The second, less obvious but to me more fascinating, way that Windflower subverts old skool convention is in the character of the pirate captain, Rand Morgan. Readers of vintage romance will probably recognize that, in that era, a character revealed to be bisexual was invariably also a villain, as if bisexuality somehow functioned as code for "Unspeakably Evil." Windflower's plot unfolds very methodically, and the reader learns that Captain Morgan is bisexual (indeed, that he bought a traumatized teenaged boy from a brothel to serve as his lover, so he's not only bisexual but a pedophile), and that he is secretly orchestrating much of the drama befalling the other characters (including Devon and Merry). In the absence of information about his motives (which comes only much later), Morgan initially appears to fit within this bisexual-man-as-shadowy-villain trope. However, as the plot unfolds, the reader begins to question these assumptions, and even to question whether Morgan and Cat (the aforementioned traumatized teen) actually have a sexual relationship at all. (I vote yes.) In the end, one questions the methods of Morgan's Machiavellian manipulations, but at least his motives appear (mostly) benevolent.

 

Indeed, Morgan, Cat, and some of the other secondary characters (ahem, Raven) made The Windflower the compelling, timeless story it is, much more so than the romance between Merry and Devon. One tires of Merry's perpetual naiveté, the pirates making ribald jokes that fly right over her pretty little head, her repeated, fumbling escape attempts that inevitably end in ignominious failure. Devon isn't tiresome, but neither is he particularly interesting, either as compared to the other leading men in The Windflower or to other heroes in the Romance Canon: he's a privileged English peer (a duke, no less) whose power and influence is never questioned, and who has faced no real adversity. While both Merry and Devon grow as characters and the bond between them is convincing, it isn't particularly satisfying, and it definitely isn't what has driven the Windflower's enduring success over the past three decades.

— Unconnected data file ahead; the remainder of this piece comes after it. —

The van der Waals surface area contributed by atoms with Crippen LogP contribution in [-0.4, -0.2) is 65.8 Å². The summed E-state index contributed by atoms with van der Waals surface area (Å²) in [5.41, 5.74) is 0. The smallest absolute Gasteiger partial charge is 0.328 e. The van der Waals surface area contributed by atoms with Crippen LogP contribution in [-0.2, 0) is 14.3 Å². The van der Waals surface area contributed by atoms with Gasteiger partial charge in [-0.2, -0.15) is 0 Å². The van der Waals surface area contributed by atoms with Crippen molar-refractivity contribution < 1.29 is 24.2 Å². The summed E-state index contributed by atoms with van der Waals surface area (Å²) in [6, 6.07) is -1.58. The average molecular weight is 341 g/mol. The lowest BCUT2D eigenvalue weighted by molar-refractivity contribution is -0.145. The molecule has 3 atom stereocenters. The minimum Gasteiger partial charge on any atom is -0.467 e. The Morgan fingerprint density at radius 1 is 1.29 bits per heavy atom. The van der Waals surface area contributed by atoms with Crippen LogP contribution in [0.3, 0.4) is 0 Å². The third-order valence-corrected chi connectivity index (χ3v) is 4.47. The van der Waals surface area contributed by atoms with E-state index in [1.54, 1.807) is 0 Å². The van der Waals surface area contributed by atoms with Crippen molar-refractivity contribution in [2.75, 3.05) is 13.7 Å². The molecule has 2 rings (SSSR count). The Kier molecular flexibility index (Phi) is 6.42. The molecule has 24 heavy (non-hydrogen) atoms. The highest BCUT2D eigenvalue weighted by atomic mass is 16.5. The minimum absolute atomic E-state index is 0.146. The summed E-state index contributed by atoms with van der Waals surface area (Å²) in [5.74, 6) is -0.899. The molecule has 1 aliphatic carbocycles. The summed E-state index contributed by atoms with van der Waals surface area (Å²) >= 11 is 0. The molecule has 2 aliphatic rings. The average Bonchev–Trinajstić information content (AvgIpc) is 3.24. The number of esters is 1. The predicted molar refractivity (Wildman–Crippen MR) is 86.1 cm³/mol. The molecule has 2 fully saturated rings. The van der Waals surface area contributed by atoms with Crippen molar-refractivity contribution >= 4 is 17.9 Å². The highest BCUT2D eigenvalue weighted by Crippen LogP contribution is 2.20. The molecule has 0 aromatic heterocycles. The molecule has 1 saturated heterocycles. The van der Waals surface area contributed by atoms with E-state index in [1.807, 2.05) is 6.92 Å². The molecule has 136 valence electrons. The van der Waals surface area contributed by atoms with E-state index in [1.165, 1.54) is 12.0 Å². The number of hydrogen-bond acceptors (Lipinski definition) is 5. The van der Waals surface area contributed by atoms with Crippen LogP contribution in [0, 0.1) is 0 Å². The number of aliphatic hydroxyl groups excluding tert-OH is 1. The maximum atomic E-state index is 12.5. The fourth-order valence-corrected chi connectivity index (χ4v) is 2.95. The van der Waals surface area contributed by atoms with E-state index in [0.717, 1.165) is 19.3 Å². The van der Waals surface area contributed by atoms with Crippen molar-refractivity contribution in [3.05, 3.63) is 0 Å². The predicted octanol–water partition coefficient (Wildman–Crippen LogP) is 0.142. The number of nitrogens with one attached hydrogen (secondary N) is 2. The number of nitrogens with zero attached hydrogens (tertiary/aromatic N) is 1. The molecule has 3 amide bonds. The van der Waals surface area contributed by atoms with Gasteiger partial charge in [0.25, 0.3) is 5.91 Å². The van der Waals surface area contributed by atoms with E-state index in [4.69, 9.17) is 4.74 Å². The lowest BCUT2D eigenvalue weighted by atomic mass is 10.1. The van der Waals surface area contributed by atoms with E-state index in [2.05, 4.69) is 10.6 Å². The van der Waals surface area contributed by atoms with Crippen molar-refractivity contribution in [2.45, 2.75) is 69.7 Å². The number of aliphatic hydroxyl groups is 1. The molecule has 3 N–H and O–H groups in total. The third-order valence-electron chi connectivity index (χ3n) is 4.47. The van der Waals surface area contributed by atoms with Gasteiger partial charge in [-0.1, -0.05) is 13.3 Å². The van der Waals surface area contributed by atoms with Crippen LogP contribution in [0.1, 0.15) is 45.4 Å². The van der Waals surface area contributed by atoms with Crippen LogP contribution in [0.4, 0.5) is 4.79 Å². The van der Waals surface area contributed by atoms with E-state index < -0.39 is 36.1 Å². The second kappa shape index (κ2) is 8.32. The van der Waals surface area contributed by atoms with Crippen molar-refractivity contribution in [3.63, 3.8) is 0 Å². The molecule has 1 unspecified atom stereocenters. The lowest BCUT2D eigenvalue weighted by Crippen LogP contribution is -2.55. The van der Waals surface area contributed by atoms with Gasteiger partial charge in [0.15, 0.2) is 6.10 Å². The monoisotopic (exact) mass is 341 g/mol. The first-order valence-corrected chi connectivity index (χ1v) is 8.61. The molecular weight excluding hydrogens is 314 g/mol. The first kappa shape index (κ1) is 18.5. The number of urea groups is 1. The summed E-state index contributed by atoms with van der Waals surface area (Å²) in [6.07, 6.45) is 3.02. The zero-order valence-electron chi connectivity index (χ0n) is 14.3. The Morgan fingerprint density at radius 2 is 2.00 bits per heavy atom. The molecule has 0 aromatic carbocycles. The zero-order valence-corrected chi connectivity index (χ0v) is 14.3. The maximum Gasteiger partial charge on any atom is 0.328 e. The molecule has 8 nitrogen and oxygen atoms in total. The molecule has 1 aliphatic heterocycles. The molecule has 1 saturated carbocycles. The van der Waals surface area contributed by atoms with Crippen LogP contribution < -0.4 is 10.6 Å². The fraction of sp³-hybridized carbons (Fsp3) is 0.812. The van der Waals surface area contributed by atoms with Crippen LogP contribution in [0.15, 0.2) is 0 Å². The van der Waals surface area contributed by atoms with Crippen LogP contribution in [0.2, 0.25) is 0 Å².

No, instead, most readers (including me) are entranced by Cat, who is probably the most interesting and compelling character I've encountered in the entire romance genre, charmed by the winsome young Raven (conscripted into the pirate crew from a captured whaling ship when he was only 12), and intrigued (and at turns repulsed) by the manipulative Captain Rand Morgan. There is so much to this book, and these characters, that I don't think it's possible to absorb it all in a single reading: no wonder so many fans put The Windflower on their "keepers" shelf and read it again and again.